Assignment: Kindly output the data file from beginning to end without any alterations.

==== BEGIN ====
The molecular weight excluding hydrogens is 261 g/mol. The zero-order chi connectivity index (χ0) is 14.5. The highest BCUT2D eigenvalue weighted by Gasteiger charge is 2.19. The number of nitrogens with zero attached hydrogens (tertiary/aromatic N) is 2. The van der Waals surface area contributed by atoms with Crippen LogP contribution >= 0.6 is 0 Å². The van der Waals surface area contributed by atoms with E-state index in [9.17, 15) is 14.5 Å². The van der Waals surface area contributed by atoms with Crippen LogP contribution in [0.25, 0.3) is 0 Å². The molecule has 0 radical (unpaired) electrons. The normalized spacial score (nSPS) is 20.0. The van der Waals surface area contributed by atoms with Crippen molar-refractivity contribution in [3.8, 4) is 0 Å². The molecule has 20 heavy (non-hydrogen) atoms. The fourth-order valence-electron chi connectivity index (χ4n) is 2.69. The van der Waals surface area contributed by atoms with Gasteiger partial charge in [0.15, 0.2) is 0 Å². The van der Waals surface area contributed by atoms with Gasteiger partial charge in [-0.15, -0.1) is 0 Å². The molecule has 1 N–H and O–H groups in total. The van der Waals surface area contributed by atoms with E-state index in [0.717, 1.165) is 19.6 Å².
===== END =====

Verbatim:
The molecular weight excluding hydrogens is 261 g/mol. The zero-order chi connectivity index (χ0) is 14.5. The highest BCUT2D eigenvalue weighted by Gasteiger charge is 2.19. The number of nitrogens with zero attached hydrogens (tertiary/aromatic N) is 2. The van der Waals surface area contributed by atoms with Crippen LogP contribution >= 0.6 is 0 Å². The van der Waals surface area contributed by atoms with E-state index in [9.17, 15) is 14.5 Å². The van der Waals surface area contributed by atoms with Crippen LogP contribution in [0.25, 0.3) is 0 Å². The molecule has 0 radical (unpaired) electrons. The normalized spacial score (nSPS) is 20.0. The van der Waals surface area contributed by atoms with Crippen molar-refractivity contribution in [3.8, 4) is 0 Å². The molecule has 20 heavy (non-hydrogen) atoms. The fourth-order valence-electron chi connectivity index (χ4n) is 2.69. The van der Waals surface area contributed by atoms with Gasteiger partial charge in [0.15, 0.2) is 0 Å². The van der Waals surface area contributed by atoms with Gasteiger partial charge in [-0.15, -0.1) is 0 Å². The molecule has 1 N–H and O–H groups in total. The van der Waals surface area contributed by atoms with E-state index in [0.717, 1.165) is 19.6 Å².